Producers in Greece Generate Electricity with Olive Mill Wastewater

Producers can save money and be more sustainable by shipping olive mill wastewater to local biogas production plants.

Following the production of biogas from livestock waste, anaerobic digestion technology is now emerging as a solution for managing olive mill wastewater in Greece.

With the first biogas plants now processing liquid waste produced through olive oil extraction, a small group of olive oil producers in northern Greece can rid themselves of the responsibility of disposing of the toxic material while contributing to the production of green energy.

However, there are still some challenges involved. The quantities of olive mill wastewater currently feeding biogas plants are extremely low in relation to the total amount produced across the country.

However, experts point to Italy, suggesting there are similar prospects for applying the technology to those of their neighbour. 

No Need for Evaporation Tanks

For the Kyklopas SA olive mill, in Evros, in northeastern Greece, the disposal of olive mill waste for biogas production is a welcome solution in the management of the toxic residues.

“Our cooperation with the production unit of Biogas Komotini SA has taken a burden off our backs,” Niki Kelidou, of Kyklopas SA, said. “Despite the fact that we have a license to dispose of the residue in our unit, the management of wastewater is a job that requires significant effort and costs as the quantities we produce are high.”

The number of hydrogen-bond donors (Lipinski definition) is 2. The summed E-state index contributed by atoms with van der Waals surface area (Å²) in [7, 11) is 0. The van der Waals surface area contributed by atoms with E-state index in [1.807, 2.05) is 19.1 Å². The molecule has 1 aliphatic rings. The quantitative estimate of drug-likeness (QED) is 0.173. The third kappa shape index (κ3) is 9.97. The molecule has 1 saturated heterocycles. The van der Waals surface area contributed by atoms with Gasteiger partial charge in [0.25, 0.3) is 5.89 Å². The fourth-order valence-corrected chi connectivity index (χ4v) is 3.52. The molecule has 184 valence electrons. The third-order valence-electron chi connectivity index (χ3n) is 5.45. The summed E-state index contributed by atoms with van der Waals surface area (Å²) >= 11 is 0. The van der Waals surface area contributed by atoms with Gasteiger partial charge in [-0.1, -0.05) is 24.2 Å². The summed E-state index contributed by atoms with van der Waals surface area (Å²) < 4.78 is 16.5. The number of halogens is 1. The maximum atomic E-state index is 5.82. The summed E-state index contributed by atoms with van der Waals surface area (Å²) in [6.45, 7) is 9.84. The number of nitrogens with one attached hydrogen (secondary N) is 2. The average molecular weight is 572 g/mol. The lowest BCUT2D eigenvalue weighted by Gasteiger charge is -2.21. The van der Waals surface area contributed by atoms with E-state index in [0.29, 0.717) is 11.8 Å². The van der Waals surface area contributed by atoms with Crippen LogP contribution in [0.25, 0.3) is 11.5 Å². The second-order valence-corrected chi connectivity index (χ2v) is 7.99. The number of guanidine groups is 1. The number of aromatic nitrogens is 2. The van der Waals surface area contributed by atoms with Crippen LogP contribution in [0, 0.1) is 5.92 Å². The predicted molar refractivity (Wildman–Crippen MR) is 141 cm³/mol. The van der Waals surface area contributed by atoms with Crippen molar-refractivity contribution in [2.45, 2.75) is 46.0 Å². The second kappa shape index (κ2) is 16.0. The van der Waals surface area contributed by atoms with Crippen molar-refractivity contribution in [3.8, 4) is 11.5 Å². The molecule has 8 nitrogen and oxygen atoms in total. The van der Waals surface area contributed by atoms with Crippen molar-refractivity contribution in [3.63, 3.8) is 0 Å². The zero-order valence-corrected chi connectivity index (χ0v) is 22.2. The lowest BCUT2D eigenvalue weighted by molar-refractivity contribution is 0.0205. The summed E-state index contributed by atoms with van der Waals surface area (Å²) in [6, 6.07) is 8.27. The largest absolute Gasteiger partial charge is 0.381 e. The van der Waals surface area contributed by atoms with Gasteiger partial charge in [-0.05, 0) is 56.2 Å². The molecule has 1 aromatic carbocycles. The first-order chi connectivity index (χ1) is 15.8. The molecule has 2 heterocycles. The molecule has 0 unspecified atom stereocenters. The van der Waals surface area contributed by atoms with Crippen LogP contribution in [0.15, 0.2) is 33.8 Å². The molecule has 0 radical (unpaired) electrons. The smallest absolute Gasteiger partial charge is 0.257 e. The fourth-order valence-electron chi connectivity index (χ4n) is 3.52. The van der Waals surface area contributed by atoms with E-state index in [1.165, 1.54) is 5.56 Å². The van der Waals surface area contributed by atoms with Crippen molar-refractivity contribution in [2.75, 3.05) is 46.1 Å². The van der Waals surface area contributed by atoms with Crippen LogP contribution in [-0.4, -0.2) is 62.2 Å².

The family-owned olive mill produces 3.4 million litres of liquid wastewater annually as a byproduct of its annual production of 260 tons of olive oil.

“The cost of building the reservoir where the liquid waste was deposited for evaporation was €40,000 (AUD$6,958.00) and we built it just two years before we started collaborating with the biogas plant,” Kelidou said. “Had we struck the deal earlier, we would not have built the tank.”

In addition to construction costs, the maintenance of the discharge basin incurs additional expenses.

“Every two to three years, the tank must be emptied and the thick sludge has to be scraped,” Kelidou said. “Moreover, we incurred transport costs because the tank is located at a distance of 20 kilometers from the olive mill.”

An additional factor that enabled the cooperation with the biogas plant is the short distance that separates them, which keeps transportation costs relatively low.

“The Komotini biogas plant is only 50 kilometers from the mill,” Kelidou said. “This is crucial because, during the operation of the mill, about five tanks are loaded on a daily basis and transported to the biogas plant.” More